Participatory Farm Management


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An abridged version of The University of Reading's manual of participatory farm management methods.

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Participatory Farm Management

  1. 1. Participatory Farm Management methods for agricultural research and extension: a training manual Mark Galpin1, Peter Dorward1 and Derek Shepherd2 1 Department of Agriculture 2 Agricultural Extension and Rural Development Department The University of Reading PO Box 237 Reading RG6 6AR UK January 2000 ISBN 0 7049 1091 8
  2. 2. 6 FIELD MANUAL Participatory Farm Management (PFM) methods Box 1 Summary of PFM methods 1 Scored Causal Diagrams (SCD) help to examine in detail the causes and effects of problems and identify the root causes which need to be addressed. The scoring procedure helps to analyse the relative importance of the problems and prioritise them. 2 Participatory Budgets (PB) are tools which examine a farmer s use and production of resources over time for a specific enterprise. Their main uses are for: ! analysing farmers existing activities, resource-use and production ! exploring the resource implications of a change to an enterprise ! comparing different enterprises ! planning a new enterprise. 3 Resource Allocation Maps (RAM) examine the use of resources over the whole farm during a specific period of time e.g. a month. RAMs can be used for: ! looking at farmers decisions regarding resource allocation in different situations. ! examining resource competition between different enterprises at a specific time of the year. 4 Resource Flow Diagrams (RFD) help to analyse flows of resources at the farm level.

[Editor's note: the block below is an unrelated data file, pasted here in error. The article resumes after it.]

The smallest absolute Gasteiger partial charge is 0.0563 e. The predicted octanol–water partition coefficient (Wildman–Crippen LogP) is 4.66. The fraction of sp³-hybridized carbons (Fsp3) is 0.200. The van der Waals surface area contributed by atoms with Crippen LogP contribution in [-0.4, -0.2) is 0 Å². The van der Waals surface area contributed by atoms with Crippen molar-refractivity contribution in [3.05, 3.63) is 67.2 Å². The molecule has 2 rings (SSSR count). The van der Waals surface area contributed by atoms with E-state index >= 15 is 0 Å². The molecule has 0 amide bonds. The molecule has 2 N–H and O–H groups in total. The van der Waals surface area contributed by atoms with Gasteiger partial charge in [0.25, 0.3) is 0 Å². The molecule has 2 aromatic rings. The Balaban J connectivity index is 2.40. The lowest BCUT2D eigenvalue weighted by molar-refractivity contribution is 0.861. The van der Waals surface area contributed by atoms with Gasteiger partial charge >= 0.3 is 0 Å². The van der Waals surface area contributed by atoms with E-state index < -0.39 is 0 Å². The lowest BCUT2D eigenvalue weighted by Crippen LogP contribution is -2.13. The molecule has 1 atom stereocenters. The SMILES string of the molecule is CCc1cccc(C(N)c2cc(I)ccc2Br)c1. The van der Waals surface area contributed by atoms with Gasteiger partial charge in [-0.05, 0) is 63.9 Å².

3. 3. Participatory Farm Management (PFM) methods FIELD MANUAL 7 The outsiders role PFM methods are designed to be used by research, extension or development workers, with small groups of farmers. As with all participatory methods the attitude and approach of the facilitator is key to the successful use of the methods and is as important as the method itself. The role of the outsider should be one of facilitator and pupil, rather than teacher. He / She will need to initiate the discussion and introduce the method to the group, but as soon as possible the participants should take over and do the exercise themselves. The facilitator is therefore learning from the participants and asking questions for clarification. Facilitators need to be constantly aware of their behaviour and role in the group, to ensure that they do not dominate and control. The tips given below in Box 2 will help the facilitator to achieve this. Box 2 General tips for use of the methods ! Focus on things of interest to the farmer, not to you. ! Be flexible — with the farmers flow . go ! Let the farmers do it themselves. ! Who s holding the beans? — should not be you! it ! Don t immediately correct the farmers, even if you think they have made a mistake. They will probably correct it later themselves. ! Let the farmers do the talking. ! Learn rather than teach. ! Be imaginative and creative in the use of symbols. They should be as representative of what they are portraying as possible. ! Keep diagrams on the floor clear. ! Keep the exercise moving — t let the participants get bored. don